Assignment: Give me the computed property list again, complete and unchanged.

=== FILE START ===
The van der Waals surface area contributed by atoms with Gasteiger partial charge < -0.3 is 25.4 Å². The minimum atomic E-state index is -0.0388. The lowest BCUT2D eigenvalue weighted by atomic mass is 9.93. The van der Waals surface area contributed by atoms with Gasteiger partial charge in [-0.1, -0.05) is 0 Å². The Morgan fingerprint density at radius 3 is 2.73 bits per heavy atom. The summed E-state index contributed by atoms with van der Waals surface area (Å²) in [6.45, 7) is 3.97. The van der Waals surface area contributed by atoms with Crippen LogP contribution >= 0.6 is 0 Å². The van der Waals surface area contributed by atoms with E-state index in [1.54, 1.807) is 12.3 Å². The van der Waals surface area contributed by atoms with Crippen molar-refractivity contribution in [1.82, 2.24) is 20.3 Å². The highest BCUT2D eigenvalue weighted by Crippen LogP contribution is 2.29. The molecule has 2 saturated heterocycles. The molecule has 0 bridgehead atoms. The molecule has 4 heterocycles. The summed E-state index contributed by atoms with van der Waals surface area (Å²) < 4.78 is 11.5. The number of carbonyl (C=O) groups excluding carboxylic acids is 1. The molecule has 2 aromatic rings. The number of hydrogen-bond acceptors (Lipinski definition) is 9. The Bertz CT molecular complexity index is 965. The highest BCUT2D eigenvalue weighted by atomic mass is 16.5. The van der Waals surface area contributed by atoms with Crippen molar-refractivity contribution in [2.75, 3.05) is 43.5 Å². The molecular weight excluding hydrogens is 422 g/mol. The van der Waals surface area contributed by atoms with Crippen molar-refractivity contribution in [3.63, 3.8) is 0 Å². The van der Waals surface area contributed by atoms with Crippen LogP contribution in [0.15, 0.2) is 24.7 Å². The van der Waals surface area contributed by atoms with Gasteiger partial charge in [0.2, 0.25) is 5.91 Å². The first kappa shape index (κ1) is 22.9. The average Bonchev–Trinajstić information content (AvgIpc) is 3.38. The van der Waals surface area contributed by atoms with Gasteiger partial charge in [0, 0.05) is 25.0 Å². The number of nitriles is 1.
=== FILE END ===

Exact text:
The van der Waals surface area contributed by atoms with Gasteiger partial charge < -0.3 is 25.4 Å². The minimum atomic E-state index is -0.0388. The lowest BCUT2D eigenvalue weighted by atomic mass is 9.93. The van der Waals surface area contributed by atoms with Gasteiger partial charge in [-0.1, -0.05) is 0 Å². The Morgan fingerprint density at radius 3 is 2.73 bits per heavy atom. The summed E-state index contributed by atoms with van der Waals surface area (Å²) in [6.45, 7) is 3.97. The van der Waals surface area contributed by atoms with Crippen LogP contribution >= 0.6 is 0 Å². The van der Waals surface area contributed by atoms with E-state index in [1.54, 1.807) is 12.3 Å². The van der Waals surface area contributed by atoms with Crippen molar-refractivity contribution in [1.82, 2.24) is 20.3 Å². The highest BCUT2D eigenvalue weighted by Crippen LogP contribution is 2.29. The molecule has 2 saturated heterocycles. The molecule has 0 bridgehead atoms. The molecule has 4 heterocycles. The summed E-state index contributed by atoms with van der Waals surface area (Å²) < 4.78 is 11.5. The number of carbonyl (C=O) groups excluding carboxylic acids is 1. The molecule has 2 aromatic rings. The number of hydrogen-bond acceptors (Lipinski definition) is 9. The Bertz CT molecular complexity index is 965. The highest BCUT2D eigenvalue weighted by atomic mass is 16.5. The van der Waals surface area contributed by atoms with Crippen molar-refractivity contribution in [2.75, 3.05) is 43.5 Å². The molecular weight excluding hydrogens is 422 g/mol. The van der Waals surface area contributed by atoms with Crippen molar-refractivity contribution in [3.63, 3.8) is 0 Å². The van der Waals surface area contributed by atoms with Crippen LogP contribution in [0.15, 0.2) is 24.7 Å². The van der Waals surface area contributed by atoms with Gasteiger partial charge in [0.2, 0.25) is 5.91 Å². The first kappa shape index (κ1) is 22.9. The average Bonchev–Trinajstić information content (AvgIpc) is 3.38. The van der Waals surface area contributed by atoms with Gasteiger partial charge in [0, 0.05) is 25.0 Å². The number of nitriles is 1.